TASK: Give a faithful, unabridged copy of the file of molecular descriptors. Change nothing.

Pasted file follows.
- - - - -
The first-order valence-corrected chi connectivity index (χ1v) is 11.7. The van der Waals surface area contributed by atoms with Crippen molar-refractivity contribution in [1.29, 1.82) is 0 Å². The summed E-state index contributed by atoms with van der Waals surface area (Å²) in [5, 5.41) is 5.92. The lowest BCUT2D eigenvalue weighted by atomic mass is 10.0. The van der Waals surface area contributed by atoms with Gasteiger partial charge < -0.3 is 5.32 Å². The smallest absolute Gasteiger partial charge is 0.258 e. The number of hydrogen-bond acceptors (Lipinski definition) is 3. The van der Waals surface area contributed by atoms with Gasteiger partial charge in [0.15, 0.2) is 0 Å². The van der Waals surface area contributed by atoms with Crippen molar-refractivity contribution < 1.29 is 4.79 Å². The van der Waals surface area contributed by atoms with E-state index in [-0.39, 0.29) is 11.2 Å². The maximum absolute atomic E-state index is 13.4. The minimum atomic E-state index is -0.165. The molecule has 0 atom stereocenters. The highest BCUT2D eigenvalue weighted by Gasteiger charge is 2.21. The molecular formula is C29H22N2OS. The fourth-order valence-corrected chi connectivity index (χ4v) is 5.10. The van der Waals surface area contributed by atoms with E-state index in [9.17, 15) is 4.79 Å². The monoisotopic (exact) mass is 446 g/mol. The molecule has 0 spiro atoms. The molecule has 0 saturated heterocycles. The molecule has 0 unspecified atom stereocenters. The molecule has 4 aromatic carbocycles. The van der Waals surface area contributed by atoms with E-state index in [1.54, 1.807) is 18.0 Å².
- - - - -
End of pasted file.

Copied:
The first-order valence-corrected chi connectivity index (χ1v) is 11.7. The van der Waals surface area contributed by atoms with Crippen molar-refractivity contribution in [1.29, 1.82) is 0 Å². The summed E-state index contributed by atoms with van der Waals surface area (Å²) in [5, 5.41) is 5.92. The lowest BCUT2D eigenvalue weighted by atomic mass is 10.0. The van der Waals surface area contributed by atoms with Gasteiger partial charge < -0.3 is 5.32 Å². The smallest absolute Gasteiger partial charge is 0.258 e. The number of hydrogen-bond acceptors (Lipinski definition) is 3. The van der Waals surface area contributed by atoms with Gasteiger partial charge in [0.15, 0.2) is 0 Å². The van der Waals surface area contributed by atoms with Crippen molar-refractivity contribution < 1.29 is 4.79 Å². The van der Waals surface area contributed by atoms with E-state index in [-0.39, 0.29) is 11.2 Å². The maximum absolute atomic E-state index is 13.4. The minimum atomic E-state index is -0.165. The molecule has 0 atom stereocenters. The highest BCUT2D eigenvalue weighted by Gasteiger charge is 2.21. The molecular formula is C29H22N2OS. The fourth-order valence-corrected chi connectivity index (χ4v) is 5.10. The van der Waals surface area contributed by atoms with E-state index in [9.17, 15) is 4.79 Å². The monoisotopic (exact) mass is 446 g/mol. The molecule has 0 spiro atoms. The molecule has 0 saturated heterocycles. The molecule has 0 unspecified atom stereocenters. The molecule has 4 aromatic carbocycles. The van der Waals surface area contributed by atoms with E-state index in [1.54, 1.807) is 18.0 Å².